Analysts assess crude supply, demand

Sam Fletcher
Senior Writer

Near-month futures prices for benchmark US crudes tumbled to a 3-month low before edging slightly higher May 13 as traders reassessed the week-long sell-off.

Meanwhile, in its May 11 report, the International Energy Agency in Paris again revised its 2005 global demand forecast upward by 30,000 b/d, for a total growth of 1.8 million b/d to 84.3 million b/d. It said, however, "Preliminary data indicate that global demand growth was weaker than previously anticipated in the first quarter of 2005. As a consequence, first-quarter global demand growth was revised downwards by 290,000 b/d to 1.83 million b/d."

IEA blamed a substantial slowdown of first-quarter demand growth in both the US and China. "Preliminary indications are that China's apparent demand grew by only 280,000 b/d (4.5%) in the first quarter of 2005 vs. 1.01 million b/d (19.3%) during the same period in 2004. Similarly, US product demand growth slowed from 340,000 b/d (1.7%) in the first quarter of 2004 to approximately 250,000 b/d (1.2%) in the first quarter of 2005," it said.

A new phase
The world oil market is still "rebalancing" from the surge last year in demand for crude, IEA said. "We are entering a new phase in several cycles, not necessarily a new order, but a phase [that] could be around for some time," it said.

"The mechanisms of adjustment after last year's 'demand shock' are readily apparent," IEA reported. "US crude stocks at 327 million bbl are at the highest level since 1999, a year when prices dipped to $10/bbl." Among member nations of the Organization for Economic Cooperation and Development, it said, "Total oil stocks posted a contracyclical first-quarter increase of 240,000 b/d against a 5-year average draw of 380,000 b/d, leaving total oil stocks midrange. Prices remain volatile and around $50/bbl but have recently been in contango [a pattern that encourages stocking] through to December 2005."

IEA officials said, "It is the rise in US stocks that is currently leading to the widest divergence in opinions. Some see the coexistence of high prices and high US stocks as a speculative phenomenon, other as a harbinger of pending price weakness. Others, including ourselves, see it as both a cyclical and a regional issue."

US refinery crude throughputs of 15.3 million b/d at the end of April remained "well below" total capacity of 17 million b/d. "If last summer's operating rates are repeated, then throughput could top an average 16.1 million b/d between May and the end of August. The US crude market could tighten rapidly, particularly if currently unfavorable price differentials continue to hamper imports," IEA said. In addition, refinery maintenance reports suggest that global crude demand could be 1.1 million b/d higher in June than April and should continue to rise through to a seasonal peak in August."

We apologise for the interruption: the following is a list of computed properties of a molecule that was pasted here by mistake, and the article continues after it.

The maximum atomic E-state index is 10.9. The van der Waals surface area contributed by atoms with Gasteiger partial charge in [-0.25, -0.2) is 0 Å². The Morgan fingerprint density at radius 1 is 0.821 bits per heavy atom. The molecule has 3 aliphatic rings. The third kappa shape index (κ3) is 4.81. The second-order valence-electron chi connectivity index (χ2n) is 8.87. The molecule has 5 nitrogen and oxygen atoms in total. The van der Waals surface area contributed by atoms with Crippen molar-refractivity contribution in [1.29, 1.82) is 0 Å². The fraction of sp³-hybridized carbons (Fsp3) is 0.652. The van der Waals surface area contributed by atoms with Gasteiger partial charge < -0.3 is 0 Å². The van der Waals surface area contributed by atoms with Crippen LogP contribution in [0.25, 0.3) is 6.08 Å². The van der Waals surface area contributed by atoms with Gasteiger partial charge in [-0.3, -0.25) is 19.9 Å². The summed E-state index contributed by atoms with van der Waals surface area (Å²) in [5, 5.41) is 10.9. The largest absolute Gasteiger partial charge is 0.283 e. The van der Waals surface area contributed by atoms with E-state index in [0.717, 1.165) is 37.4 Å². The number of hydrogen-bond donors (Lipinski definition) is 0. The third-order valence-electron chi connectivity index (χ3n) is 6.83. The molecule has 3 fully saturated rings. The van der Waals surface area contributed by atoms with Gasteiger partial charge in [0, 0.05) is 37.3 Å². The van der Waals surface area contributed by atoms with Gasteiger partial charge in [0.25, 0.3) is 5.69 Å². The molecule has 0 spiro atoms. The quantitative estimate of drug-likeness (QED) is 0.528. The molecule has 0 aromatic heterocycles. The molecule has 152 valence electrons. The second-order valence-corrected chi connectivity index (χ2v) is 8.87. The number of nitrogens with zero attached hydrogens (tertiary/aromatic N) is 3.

Oil supplies
World oil supply increased by 435,000 b/d to 84.5 million b/d in April. However, IEA revised its first-quarter supply estimate down by 85,000 b/d, largely as a revision of crude supplies from the Organization of Petroleum Exporting Countries.

IEA revised its outlook for non-OPEC crude supplies up by 55,000 b/d, for a total growth of 955,000 b/d to 51 million b/d in 2005. "The continued swing away from mature OECD producing areas in 2005 is apparent, as OECD production sees a third straight year of decline, slipping by 165,0000 b/d to 21.1 million b/d. Mexican production in particular has been revised downwards," it said.

Overall, the IEA view is marked by a strong prediction of slowing demand growth in China and rebounding supply from Russia, said Paul Horsnell, Barclays Capital Inc., London, in a separate May 11 report

"The main driver of the IEA view is a sharp swing up in non-OPEC production," Horsnell said. At the start of this year, the IEA projected non-OPEC production to average 51.2 million b/d in the first quarter and 51.6 million b/d in the fourth quarter. "Their latest figures put [first-quarter] output as having been 50.3 million b/d, while [fourth quarter] is now forecast to be 52 million b/d. Over the course of this year, a 900,000 b/d disappointment in [first-quarter] output has been accompanied by a 400,000 b/d upgrade in the prospects for [fourth quarter], even after some sharply lower Russian supply growth figures," Horsnell said.

Meanwhile, Barclays Capital raised its 2005 price forecasts by $6.80 to an average $54.60/bbl for West Texas Intermediate and by $8.40 to $53/bbl for North Sea Brent crude, citing "sharper than expected deceleration of Russian output, the robustness of Chinese demand," and increased geopolitical risks, "most particularly concerning Iran."

(Online May 16, 2005; author's e-mail: samf@ogjonline.com)

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